Set a few years removed from the original “Creed”, which saw Adonis Johnson embrace his past and start to bill himself as Adonis Creed (Michael B Jordan) in honour of his late father Apollo, “Creed II” catches up with Adonis as his career in the ring has gone from strength to strength and he has found himself at the top of the boxing world. However, a new challenger with ties to his past makes an appearance and threatens to derail Adonis’ life and career.
That challenger is Viktor Drago, son of Ivan Drago (Dolph Lundgren) who is the man who killed Adonis’ father in the ring as seen in the events of “Rocky III”. In that film, Rocky (Sylvester Stallone) went on to defeat Drago and this film tells us in the intervening years, Drago was made an outcast because of his embarrassing loss and has put all his time and effort into moulding his son Viktor into a fighting machine in order to restore pride to the family name.
Where the first film saw Adonis struggle to become what was expected of him, this film casts him in a much different light, almost to the point where he starts to believe his own hype too much, to the point where he packs bag and baggage to LA with his partner Bianca (Tessa Thompson), and leaves Rocky behind. This overconfidence results in him accepting the challenge laid down by the Drago men, and the idea that he is fighting to avenge his father in some way, means the fight doesn’t go exactly as planned. With his confidence shaken, Creed attempts to go back to basics.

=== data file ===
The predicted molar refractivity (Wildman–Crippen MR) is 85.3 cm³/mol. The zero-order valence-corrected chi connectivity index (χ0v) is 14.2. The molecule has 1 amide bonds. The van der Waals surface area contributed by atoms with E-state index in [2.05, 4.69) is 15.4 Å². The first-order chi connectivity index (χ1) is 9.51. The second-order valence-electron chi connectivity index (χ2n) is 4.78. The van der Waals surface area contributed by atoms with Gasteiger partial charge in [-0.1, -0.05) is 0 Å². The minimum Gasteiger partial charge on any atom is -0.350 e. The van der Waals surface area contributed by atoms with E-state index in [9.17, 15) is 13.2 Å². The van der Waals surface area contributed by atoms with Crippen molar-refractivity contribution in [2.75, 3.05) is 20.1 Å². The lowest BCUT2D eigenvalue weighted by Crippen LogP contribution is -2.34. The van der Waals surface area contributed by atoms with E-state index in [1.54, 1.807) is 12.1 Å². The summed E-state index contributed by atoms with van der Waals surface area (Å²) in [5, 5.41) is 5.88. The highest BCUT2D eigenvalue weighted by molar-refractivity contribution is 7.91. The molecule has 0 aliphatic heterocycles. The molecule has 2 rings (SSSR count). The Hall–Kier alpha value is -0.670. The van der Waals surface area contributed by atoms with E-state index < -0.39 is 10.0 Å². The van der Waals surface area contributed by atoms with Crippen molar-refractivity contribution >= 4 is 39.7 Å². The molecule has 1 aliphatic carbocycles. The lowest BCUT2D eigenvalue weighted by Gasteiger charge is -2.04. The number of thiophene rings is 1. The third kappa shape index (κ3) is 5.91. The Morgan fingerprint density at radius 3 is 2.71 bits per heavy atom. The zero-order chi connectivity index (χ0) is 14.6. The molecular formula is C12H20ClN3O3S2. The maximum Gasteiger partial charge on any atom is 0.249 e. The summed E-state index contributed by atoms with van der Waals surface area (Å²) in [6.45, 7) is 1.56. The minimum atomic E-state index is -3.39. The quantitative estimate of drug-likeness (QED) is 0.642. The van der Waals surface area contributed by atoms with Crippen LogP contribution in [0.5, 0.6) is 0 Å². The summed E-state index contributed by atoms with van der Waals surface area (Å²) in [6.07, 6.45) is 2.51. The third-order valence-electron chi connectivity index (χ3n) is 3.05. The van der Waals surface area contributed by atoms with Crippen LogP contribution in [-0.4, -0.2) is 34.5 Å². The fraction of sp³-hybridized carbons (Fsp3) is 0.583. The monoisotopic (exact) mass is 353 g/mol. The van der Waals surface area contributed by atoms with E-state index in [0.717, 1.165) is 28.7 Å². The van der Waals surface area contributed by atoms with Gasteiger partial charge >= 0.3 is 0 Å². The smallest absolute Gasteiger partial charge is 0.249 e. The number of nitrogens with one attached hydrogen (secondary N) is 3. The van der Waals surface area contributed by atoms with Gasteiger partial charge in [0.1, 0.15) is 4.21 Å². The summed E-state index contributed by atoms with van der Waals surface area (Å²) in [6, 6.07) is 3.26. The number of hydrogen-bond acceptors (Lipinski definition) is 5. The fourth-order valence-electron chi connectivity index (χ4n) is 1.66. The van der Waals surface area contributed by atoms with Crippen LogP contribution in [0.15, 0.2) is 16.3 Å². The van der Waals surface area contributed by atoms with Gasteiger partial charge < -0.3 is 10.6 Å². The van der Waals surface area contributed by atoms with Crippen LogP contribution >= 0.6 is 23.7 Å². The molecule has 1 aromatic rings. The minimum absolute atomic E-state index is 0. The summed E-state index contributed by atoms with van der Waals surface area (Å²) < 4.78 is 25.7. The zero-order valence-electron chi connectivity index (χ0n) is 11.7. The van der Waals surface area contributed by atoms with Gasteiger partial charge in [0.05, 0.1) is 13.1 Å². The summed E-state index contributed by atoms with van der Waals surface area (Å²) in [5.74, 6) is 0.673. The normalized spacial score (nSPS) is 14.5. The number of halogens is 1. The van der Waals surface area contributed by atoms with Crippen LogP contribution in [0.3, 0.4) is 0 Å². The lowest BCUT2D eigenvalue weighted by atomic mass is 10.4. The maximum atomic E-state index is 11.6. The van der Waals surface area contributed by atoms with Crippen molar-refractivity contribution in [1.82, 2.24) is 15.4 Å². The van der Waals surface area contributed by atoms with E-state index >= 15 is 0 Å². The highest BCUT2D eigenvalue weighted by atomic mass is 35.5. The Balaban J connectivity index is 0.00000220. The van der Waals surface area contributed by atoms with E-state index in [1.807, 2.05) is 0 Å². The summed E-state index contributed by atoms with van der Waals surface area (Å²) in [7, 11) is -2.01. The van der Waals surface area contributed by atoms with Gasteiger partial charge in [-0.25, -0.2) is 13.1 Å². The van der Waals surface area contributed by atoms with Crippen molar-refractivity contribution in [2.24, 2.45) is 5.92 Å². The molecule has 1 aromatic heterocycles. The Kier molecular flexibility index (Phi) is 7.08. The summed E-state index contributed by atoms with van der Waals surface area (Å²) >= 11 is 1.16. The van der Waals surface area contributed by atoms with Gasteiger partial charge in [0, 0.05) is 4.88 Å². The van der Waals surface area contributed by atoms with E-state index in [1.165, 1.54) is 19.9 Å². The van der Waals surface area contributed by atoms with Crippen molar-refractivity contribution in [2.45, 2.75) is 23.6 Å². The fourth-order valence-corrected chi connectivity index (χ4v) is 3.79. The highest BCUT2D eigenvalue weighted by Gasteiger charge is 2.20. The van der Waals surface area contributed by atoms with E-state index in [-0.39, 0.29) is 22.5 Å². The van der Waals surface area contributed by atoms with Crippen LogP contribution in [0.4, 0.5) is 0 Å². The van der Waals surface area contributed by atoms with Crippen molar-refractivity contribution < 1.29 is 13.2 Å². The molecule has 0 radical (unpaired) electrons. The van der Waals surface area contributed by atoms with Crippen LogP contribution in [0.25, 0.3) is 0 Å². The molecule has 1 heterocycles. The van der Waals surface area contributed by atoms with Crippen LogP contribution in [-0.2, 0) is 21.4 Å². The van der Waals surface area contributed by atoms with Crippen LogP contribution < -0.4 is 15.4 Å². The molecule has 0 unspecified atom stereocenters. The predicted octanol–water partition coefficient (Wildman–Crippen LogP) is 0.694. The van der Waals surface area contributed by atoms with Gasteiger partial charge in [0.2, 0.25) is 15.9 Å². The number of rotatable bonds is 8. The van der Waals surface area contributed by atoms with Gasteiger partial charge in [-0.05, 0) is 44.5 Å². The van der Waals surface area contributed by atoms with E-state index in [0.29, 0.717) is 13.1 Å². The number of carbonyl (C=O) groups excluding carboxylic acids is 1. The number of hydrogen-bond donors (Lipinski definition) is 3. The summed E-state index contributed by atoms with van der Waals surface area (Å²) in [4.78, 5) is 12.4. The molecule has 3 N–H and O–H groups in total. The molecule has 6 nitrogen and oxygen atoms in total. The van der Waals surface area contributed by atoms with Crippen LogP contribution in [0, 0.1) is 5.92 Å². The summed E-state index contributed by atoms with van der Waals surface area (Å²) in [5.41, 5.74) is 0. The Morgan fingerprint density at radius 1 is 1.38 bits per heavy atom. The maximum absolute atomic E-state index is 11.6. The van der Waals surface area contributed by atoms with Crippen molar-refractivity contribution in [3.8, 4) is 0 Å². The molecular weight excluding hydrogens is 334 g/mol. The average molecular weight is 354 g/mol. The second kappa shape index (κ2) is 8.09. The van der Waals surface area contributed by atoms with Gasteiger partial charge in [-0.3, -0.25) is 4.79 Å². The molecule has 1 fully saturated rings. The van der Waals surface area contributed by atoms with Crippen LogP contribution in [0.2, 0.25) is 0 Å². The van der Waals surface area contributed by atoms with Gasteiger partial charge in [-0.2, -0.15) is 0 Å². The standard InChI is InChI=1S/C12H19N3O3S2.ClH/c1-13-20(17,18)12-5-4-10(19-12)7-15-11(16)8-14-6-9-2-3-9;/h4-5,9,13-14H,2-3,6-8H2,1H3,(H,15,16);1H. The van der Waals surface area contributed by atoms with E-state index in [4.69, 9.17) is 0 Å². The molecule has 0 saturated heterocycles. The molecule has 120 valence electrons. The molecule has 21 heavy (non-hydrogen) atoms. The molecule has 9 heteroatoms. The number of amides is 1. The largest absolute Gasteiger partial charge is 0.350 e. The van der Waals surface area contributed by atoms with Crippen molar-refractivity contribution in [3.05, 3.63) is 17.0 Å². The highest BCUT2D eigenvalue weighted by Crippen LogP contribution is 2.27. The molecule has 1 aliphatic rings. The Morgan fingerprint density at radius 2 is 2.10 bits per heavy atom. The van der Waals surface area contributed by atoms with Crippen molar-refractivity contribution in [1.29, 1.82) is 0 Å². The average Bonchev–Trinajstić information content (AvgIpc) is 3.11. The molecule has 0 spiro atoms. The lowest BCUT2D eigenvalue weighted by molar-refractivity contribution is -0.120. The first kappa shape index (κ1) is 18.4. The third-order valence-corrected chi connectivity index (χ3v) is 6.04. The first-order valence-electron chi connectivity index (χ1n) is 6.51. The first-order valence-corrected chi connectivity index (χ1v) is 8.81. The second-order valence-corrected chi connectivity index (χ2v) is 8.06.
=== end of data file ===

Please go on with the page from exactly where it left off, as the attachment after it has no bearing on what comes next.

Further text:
“Creed II” is another worthy entry to the “Rocky” series at large, and makes some nice callbacks to the original films. We see footage from “Rocky III”, and there are some fun cameos from one or two characters from the series. The film also explores some themes that are relevant now in terms of examining toxic masculinity; Ivan Drago lives vicariously through his son regardless of the consequences to Viktor’s wellbeing. On the other side, Adonis is fighting for a father that he never really knew out of a sense of duty more than anything else. On the surface, the fight scenes are excellently shot and choreographed, and feel consistent with the fights from previous “Rocky” films. The performances are all great, and Stallone once again proves that behind all the action movie nonsense he’s done over the years, he can really up his acting game when it comes to this character. “Creed II” is a great example of how to do sports drama well, and manages to avoid a lot of the clichés along the way.
These are the learned and entertaining words our Kevin Dillon, @kevinwritestuff.
Made with Milk Bottle